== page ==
If your business sells SaaS to customers in New Mexico and meets the state’s nexus requirements, you’re obliged to collect and remit GRT on those sales. New Mexico defines both SaaS and cloud computing as services, making them subject to the GRT compliance requirements. 

So even though it may not be called New Mexico SaaS sales tax, the result is much the same when businesses pass the tax on to their customers. 

How can a business get a sales tax permit in New Mexico?

To collect and remit GRT in New Mexico, businesses must first register with the New Mexico Taxation and Revenue Department. You can do this online through the department’s Taxpayer Access Point (TAP) system. Once registered, you’ll receive a Combined Reporting System (CRS) identification number, which you’ll use to file your GRT returns and make payments.

New Mexico Tax Return Due Dates Explained

GRT returns in New Mexico are generally due on the 25th of the month following the reporting period. However, the frequency of your filings will depend on your business’s gross receipts. Most businesses file monthly, but those with lower gross receipts may be eligible for quarterly or annual filing.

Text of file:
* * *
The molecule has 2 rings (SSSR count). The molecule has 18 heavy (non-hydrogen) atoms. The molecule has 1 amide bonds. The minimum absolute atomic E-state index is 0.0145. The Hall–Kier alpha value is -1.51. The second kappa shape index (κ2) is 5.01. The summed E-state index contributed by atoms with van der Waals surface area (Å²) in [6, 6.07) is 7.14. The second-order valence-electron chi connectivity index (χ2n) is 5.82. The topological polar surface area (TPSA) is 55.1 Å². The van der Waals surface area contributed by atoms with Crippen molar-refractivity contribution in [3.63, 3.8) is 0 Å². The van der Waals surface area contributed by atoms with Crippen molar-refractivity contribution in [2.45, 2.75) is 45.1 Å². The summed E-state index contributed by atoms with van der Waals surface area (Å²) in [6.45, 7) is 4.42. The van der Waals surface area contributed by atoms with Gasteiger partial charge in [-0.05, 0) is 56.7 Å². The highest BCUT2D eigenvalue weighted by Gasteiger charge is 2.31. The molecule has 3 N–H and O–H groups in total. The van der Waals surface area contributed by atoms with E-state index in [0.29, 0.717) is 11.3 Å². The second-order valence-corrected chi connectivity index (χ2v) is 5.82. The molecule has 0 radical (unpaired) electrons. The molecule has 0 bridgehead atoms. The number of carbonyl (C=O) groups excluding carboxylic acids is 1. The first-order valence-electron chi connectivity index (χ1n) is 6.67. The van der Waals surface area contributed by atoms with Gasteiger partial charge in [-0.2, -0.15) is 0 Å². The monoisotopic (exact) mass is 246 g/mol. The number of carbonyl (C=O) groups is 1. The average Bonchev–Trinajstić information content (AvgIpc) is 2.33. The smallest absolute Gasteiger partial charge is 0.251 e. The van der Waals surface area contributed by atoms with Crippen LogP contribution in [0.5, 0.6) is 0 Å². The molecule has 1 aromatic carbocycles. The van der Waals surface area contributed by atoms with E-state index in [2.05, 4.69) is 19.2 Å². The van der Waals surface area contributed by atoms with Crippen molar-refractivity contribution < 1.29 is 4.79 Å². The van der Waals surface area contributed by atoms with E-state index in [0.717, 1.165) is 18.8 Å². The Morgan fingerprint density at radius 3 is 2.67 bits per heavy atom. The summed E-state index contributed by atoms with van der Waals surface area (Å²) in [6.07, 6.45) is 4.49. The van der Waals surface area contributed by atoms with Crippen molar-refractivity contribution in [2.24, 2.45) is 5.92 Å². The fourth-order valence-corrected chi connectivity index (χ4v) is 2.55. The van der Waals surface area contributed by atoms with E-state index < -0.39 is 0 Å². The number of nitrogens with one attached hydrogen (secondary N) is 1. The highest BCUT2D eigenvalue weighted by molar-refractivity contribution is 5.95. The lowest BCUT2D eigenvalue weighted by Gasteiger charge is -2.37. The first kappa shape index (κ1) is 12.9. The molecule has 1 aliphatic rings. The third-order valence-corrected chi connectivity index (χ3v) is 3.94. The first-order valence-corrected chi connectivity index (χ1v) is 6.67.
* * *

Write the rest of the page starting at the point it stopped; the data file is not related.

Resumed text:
What is the required frequency for sales tax returns in New Mexico?

The frequency of GRT returns in New Mexico depends on your business’s gross receipts:

  • Monthly filers: Gross receipts over $60,000 per year
  • Quarterly filers: Gross receipts between $30,000 and $60,000 per year
  • Annual filers: Gross receipts less than $30,000 per year

Check with the New Mexico Taxation and Revenue Department to determine your filing frequency.

How to file sales tax in New Mexico in 4 easy steps


Do a Nexus Check

Determine if your business has a physical or economic nexus in New Mexico.


Calculate what sales tax you owe

Add up your gross receipts and apply the appropriate GRT rate for your location.


File your sales tax return

File your GRT return online through the New Mexico TAP system, using your CRS identification number.


Make the payment

Pay the GRT owed through the TAP system by the due date.

Understanding the nuances of New Mexico’s GRT, from nexus thresholds to tax holidays, is vital for businesses to remain compliant with state tax laws. So even though it may not be sales tax in name, GRT holds much the same power when it comes to compliance responsibilities and implications. Let Complyt show you how the journey to compliance and non-exposure can be simplified in ways you never thought possible. Get in touch today.